Matthew Lesh is the head of research at the Adam Smith Institute.
The Covid-19 pandemic was immensely difficult for millions of parents and children who were forced into homeschooling. The exodus from the classroom has undoubtedly left many students educationally scarred.
Over two million school children did between zero and one hour of school work per day during lockdown. Education Policy Institute analysis found that primary school students were an average of 3.5 months behind in maths and 2.2 months in reading by March 2021 – with disadvantaged and state school students even further behind.
The Institute for Fiscal Studies estimates that an astronomical £350 billion in lost lifetime earnings because of reduced education time. Students also missed out on normal socialisation and extracurricular activities.
The debate about educational catch-up has largely focused on how much money the Government is willing to throw at the problem. Sir Kevan Collins resigned as education recovery commissioner after being unimpressed that the Government would “only” allocate £1.4 billion for a school catch-up plan. He wanted £15 billion. Why not £30 or 150 billion is unclear.
There is clearly some need for money to fund the likes of private tutoring for left behind students and perhaps even a longer school day. But the focus on money is extremely shallow.
A decade ago the Conservatives came to Government with a radical reform agenda to boost educational quality. They introduced free schools, reformed curriculums and improved teaching techniques. It was politically costly but it proved effective in boosting standards. The UK’s position in the gold-standard Pisa education rankings from the OECD substantially increased between 2009 and 2018 – from 25nd to 14th in reading and 28th to 18th in maths.
The pandemic once again presents the opportunity to rethink how schools operate, to further improve educational outcomes. A silver lining of homeschooling during lockdowns is that parents have been far more engaged in the education of their children – and, suffice it to say, not all have been unimpressed. While the situation has improved, it is far from perfect.
Many parents simply gritted their teeth, however, others banded together to form a ‘pandemic pod’ or microschool with around two to a dozen others. This allowed children to continue face-to-face education led by a professionally qualified teacher or capable lay educator. Microschools are often conducted from the home of one of the pupils, and therefore have basic facilities but, accordingly, low costs. Additional activities, like sports, music and yoga, are provided within the local community.
Microschools have gotten much attention in the United States but they also exist, and continue to do so, in the United Kingdom. Hove Micro-School was started in September 2020. “Mainstream schools no longer suit many children’s needs and home schooling can be overwhelming or simply impractical for families,” founder Rachael Ammari explains. Hove Micro-School has expanded from just a few children to over twenty in the last year. There is clearly a demand by parents for a more bespoke education in a smaller class size.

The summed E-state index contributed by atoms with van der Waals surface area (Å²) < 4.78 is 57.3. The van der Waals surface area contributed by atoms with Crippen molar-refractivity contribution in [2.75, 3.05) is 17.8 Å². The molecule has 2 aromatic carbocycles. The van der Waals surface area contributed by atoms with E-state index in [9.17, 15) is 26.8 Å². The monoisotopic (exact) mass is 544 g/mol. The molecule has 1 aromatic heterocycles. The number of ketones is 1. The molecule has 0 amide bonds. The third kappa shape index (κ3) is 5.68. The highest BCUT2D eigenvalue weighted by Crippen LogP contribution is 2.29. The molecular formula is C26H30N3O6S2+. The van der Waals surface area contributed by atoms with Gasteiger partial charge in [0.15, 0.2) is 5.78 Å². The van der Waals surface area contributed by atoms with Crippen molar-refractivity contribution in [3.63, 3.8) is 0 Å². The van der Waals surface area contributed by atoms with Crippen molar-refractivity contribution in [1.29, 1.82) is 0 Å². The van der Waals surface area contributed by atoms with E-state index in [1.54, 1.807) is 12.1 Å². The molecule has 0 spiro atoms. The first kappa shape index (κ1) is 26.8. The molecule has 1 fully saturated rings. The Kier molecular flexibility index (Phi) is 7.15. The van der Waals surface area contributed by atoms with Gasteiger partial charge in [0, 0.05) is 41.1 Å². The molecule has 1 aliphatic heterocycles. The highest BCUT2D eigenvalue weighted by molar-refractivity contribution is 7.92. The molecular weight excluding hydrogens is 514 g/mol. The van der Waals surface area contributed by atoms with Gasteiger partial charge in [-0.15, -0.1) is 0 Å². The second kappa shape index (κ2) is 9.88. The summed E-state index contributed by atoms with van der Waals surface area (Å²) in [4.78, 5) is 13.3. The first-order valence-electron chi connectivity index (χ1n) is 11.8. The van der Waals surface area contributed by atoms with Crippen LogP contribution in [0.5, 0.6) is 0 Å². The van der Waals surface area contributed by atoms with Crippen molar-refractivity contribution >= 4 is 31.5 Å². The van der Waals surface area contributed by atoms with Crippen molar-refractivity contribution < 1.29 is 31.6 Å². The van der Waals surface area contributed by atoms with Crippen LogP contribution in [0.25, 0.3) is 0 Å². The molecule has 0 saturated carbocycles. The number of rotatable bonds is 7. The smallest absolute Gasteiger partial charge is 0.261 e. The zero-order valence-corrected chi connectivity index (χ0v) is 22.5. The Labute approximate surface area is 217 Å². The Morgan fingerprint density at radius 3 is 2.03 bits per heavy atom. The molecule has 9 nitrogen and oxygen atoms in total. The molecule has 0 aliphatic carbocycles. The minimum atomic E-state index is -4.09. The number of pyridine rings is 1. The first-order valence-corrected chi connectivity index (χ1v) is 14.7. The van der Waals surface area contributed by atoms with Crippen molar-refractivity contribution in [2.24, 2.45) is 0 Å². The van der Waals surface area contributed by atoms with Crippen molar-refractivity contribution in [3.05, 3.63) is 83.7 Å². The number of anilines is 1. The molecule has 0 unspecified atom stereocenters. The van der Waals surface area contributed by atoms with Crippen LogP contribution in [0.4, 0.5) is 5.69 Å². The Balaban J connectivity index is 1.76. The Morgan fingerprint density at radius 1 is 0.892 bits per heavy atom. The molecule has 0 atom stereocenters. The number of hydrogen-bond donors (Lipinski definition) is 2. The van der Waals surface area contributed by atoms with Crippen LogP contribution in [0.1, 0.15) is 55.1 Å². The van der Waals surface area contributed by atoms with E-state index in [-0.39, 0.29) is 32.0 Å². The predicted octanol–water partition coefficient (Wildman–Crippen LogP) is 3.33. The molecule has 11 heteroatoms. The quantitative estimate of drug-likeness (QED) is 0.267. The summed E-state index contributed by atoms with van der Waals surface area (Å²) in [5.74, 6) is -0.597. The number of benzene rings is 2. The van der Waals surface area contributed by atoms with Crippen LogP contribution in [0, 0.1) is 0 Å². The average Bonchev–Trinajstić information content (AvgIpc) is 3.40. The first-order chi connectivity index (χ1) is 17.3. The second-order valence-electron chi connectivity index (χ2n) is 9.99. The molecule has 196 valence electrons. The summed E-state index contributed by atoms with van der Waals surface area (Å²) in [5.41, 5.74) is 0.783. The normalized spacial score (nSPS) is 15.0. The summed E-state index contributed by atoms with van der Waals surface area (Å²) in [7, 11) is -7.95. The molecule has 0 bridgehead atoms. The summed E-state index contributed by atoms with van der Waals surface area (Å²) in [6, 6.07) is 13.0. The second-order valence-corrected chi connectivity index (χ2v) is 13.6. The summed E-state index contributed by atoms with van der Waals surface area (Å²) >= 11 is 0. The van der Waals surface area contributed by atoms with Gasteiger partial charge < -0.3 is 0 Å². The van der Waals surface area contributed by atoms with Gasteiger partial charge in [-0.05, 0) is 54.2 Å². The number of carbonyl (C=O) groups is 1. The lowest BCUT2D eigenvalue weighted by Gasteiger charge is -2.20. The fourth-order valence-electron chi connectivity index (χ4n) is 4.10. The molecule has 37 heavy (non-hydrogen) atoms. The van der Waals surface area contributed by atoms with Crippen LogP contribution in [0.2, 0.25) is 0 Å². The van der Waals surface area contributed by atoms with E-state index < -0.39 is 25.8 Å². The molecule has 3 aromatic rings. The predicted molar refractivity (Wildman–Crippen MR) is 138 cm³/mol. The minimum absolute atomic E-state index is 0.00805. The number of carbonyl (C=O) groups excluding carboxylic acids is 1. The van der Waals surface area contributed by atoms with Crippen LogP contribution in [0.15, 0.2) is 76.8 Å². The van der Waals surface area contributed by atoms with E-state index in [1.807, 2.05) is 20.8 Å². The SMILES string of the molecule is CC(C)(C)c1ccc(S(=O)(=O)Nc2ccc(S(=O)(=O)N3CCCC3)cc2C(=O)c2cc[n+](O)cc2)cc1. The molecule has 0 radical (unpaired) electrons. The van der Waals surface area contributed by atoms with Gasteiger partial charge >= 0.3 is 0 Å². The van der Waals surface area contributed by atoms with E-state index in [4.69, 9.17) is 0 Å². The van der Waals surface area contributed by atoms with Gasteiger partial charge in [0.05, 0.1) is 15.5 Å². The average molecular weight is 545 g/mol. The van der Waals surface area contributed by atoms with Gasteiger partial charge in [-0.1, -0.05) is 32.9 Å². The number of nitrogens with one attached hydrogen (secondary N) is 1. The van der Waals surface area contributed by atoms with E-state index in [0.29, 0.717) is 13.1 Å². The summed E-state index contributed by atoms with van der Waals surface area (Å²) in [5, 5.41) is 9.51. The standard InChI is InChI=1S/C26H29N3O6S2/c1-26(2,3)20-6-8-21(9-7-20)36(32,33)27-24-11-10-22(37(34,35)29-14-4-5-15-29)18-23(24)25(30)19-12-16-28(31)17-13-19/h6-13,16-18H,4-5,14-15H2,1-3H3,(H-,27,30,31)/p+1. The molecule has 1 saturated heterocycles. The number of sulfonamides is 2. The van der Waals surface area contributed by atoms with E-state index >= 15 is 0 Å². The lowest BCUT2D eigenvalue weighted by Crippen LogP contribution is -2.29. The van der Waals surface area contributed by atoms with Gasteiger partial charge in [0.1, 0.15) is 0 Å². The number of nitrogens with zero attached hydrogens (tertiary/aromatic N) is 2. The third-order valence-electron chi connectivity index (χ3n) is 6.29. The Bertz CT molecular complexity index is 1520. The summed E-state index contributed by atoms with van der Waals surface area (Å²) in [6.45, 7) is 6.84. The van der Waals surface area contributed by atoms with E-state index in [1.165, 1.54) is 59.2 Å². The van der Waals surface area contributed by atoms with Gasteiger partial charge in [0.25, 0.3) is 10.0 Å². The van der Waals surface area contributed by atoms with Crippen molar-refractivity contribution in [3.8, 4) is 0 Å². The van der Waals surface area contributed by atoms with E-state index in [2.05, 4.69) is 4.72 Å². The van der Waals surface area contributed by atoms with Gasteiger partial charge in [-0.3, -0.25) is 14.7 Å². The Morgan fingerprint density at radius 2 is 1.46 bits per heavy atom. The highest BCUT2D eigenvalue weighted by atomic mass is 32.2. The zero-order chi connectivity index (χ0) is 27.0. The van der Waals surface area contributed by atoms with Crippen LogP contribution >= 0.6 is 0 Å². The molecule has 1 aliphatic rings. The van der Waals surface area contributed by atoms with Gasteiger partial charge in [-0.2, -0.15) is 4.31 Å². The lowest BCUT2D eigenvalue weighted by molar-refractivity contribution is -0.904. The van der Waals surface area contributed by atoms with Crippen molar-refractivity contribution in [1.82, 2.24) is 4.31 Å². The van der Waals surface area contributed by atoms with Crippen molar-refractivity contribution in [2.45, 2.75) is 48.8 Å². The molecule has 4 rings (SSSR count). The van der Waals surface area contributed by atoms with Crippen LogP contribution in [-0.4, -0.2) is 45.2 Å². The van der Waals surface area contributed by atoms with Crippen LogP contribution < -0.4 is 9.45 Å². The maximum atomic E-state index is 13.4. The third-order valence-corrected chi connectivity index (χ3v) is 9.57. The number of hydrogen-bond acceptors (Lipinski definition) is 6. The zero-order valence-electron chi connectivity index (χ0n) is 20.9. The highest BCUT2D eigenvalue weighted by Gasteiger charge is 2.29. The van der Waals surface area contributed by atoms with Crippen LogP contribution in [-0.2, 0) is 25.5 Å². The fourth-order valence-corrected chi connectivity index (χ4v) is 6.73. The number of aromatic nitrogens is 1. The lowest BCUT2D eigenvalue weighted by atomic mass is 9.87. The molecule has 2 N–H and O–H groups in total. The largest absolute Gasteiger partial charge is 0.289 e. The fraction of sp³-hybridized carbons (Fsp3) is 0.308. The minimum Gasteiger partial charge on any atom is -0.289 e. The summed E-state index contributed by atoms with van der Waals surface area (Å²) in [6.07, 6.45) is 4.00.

Microschools give parents and children greater choice, allowing the diverse preferences of parents and children. They are small and private, meaning the parents of children attending these schools are treated as valued customers. They can focus on what parents want the most, such as excellence in maths, science and languages.
The smallness and intimacy also requires parents to take a greater interest in their child’s education. The added competition can also be good for students in the existing state sector schools, who will be forced to raise their game or face the loss of students.
Importantly, microschools provide greater educational diversity, fostering innovation on a small scale, experimenting with new techniques and models that may be more suited to the way different children can learn. Compulsory education was first introduced in Britain in the 1880s to create a system of functional clerks for the Empire who could do basic routine tasks and follow orders.
Edwin G West’s 1965 book, Education and the State, explains how state education suppressed the emerging private, voluntary and competitive efforts supported by families, churches and philanthropists. Almost all schools revolve around a stringent 19th century model of children sitting in rows in front of a teacher at the front, similar to workers in a factory. Microschools present the opportunity to return to a more competitive and innovative educational system.
The Adam Smith Institute’s latest report, School’s Out: How microschools boost educational choice and quality, explains how the Government can embrace microschools to address post-Covid educational disadvantage.
In practice this means not strangling these smaller schools in red tape – that is, reforming the regulatory system to create a new category of schools between heavily regulated large independent schools and the minimal rules for homeschooling.
This could take the form of a ‘schools sandbox,’ modelled on the Financial Conduct Authority’s regulatory sandbox, to allow educational entrepreneurs to experiment with a diverse array of new arrangements for schooling in a light-touch regulatory environment.
The Government could also make microschools a more viable financial option for lower income parents by providing educational vouchers for any school type – equal to the average per-student cost of supplying a state education, or about £6,000 a year for secondary pupils.
Microschools may be small but they could have a big impact.